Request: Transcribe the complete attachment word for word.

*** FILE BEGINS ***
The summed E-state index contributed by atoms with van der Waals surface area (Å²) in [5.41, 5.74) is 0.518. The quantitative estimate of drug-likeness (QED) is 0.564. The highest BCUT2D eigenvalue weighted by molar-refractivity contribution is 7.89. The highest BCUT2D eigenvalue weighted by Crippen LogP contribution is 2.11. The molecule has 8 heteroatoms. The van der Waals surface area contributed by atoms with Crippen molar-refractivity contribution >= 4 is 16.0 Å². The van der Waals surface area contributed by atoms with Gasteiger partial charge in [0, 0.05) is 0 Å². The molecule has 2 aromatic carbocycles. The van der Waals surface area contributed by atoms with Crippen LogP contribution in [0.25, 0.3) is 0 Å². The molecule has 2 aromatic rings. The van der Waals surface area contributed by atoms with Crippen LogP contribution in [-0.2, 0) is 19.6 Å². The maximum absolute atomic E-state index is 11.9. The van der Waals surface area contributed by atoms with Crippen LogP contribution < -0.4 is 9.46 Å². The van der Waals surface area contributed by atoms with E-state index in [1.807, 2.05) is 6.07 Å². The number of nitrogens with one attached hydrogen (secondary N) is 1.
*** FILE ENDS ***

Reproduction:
The summed E-state index contributed by atoms with van der Waals surface area (Å²) in [5.41, 5.74) is 0.518. The quantitative estimate of drug-likeness (QED) is 0.564. The highest BCUT2D eigenvalue weighted by molar-refractivity contribution is 7.89. The highest BCUT2D eigenvalue weighted by Crippen LogP contribution is 2.11. The molecule has 8 heteroatoms. The van der Waals surface area contributed by atoms with Crippen molar-refractivity contribution >= 4 is 16.0 Å². The van der Waals surface area contributed by atoms with Gasteiger partial charge in [0, 0.05) is 0 Å². The molecule has 2 aromatic carbocycles. The van der Waals surface area contributed by atoms with Crippen LogP contribution in [0.25, 0.3) is 0 Å². The molecule has 2 aromatic rings. The van der Waals surface area contributed by atoms with Crippen LogP contribution in [-0.2, 0) is 19.6 Å². The maximum absolute atomic E-state index is 11.9. The van der Waals surface area contributed by atoms with Crippen LogP contribution < -0.4 is 9.46 Å². The van der Waals surface area contributed by atoms with E-state index in [1.807, 2.05) is 6.07 Å². The number of nitrogens with one attached hydrogen (secondary N) is 1.